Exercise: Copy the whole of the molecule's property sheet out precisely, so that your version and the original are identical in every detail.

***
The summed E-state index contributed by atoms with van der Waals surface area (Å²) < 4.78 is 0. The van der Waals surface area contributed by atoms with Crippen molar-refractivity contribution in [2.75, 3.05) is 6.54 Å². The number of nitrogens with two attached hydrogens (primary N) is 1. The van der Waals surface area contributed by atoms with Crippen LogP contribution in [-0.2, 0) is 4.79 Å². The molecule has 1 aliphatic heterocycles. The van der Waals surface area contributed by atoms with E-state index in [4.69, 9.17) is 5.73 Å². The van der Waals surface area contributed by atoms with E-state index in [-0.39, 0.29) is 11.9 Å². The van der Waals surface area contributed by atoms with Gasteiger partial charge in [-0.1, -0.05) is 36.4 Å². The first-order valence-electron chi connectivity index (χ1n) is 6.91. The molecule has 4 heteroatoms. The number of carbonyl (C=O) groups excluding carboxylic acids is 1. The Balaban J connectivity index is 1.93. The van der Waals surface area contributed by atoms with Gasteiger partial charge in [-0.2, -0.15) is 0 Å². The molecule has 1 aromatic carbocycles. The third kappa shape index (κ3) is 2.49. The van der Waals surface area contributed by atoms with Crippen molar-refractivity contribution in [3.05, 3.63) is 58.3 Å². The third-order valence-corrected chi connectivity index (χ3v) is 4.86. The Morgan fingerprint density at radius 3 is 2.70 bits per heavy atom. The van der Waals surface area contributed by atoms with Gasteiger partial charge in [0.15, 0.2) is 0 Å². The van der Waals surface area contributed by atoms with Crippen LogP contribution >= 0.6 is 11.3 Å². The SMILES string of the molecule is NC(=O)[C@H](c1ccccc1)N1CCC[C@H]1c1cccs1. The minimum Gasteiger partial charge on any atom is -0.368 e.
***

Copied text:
The summed E-state index contributed by atoms with van der Waals surface area (Å²) < 4.78 is 0. The van der Waals surface area contributed by atoms with Crippen molar-refractivity contribution in [2.75, 3.05) is 6.54 Å². The number of nitrogens with two attached hydrogens (primary N) is 1. The van der Waals surface area contributed by atoms with Crippen LogP contribution in [-0.2, 0) is 4.79 Å². The molecule has 1 aliphatic heterocycles. The van der Waals surface area contributed by atoms with E-state index in [4.69, 9.17) is 5.73 Å². The van der Waals surface area contributed by atoms with E-state index in [-0.39, 0.29) is 11.9 Å². The van der Waals surface area contributed by atoms with Gasteiger partial charge in [-0.1, -0.05) is 36.4 Å². The first-order valence-electron chi connectivity index (χ1n) is 6.91. The molecule has 4 heteroatoms. The number of carbonyl (C=O) groups excluding carboxylic acids is 1. The Balaban J connectivity index is 1.93. The van der Waals surface area contributed by atoms with Gasteiger partial charge in [-0.2, -0.15) is 0 Å². The molecule has 1 aromatic carbocycles. The third kappa shape index (κ3) is 2.49. The van der Waals surface area contributed by atoms with Crippen molar-refractivity contribution in [3.05, 3.63) is 58.3 Å². The third-order valence-corrected chi connectivity index (χ3v) is 4.86. The Morgan fingerprint density at radius 3 is 2.70 bits per heavy atom. The van der Waals surface area contributed by atoms with Gasteiger partial charge in [0.15, 0.2) is 0 Å². The van der Waals surface area contributed by atoms with Crippen LogP contribution >= 0.6 is 11.3 Å². The SMILES string of the molecule is NC(=O)[C@H](c1ccccc1)N1CCC[C@H]1c1cccs1. The minimum Gasteiger partial charge on any atom is -0.368 e.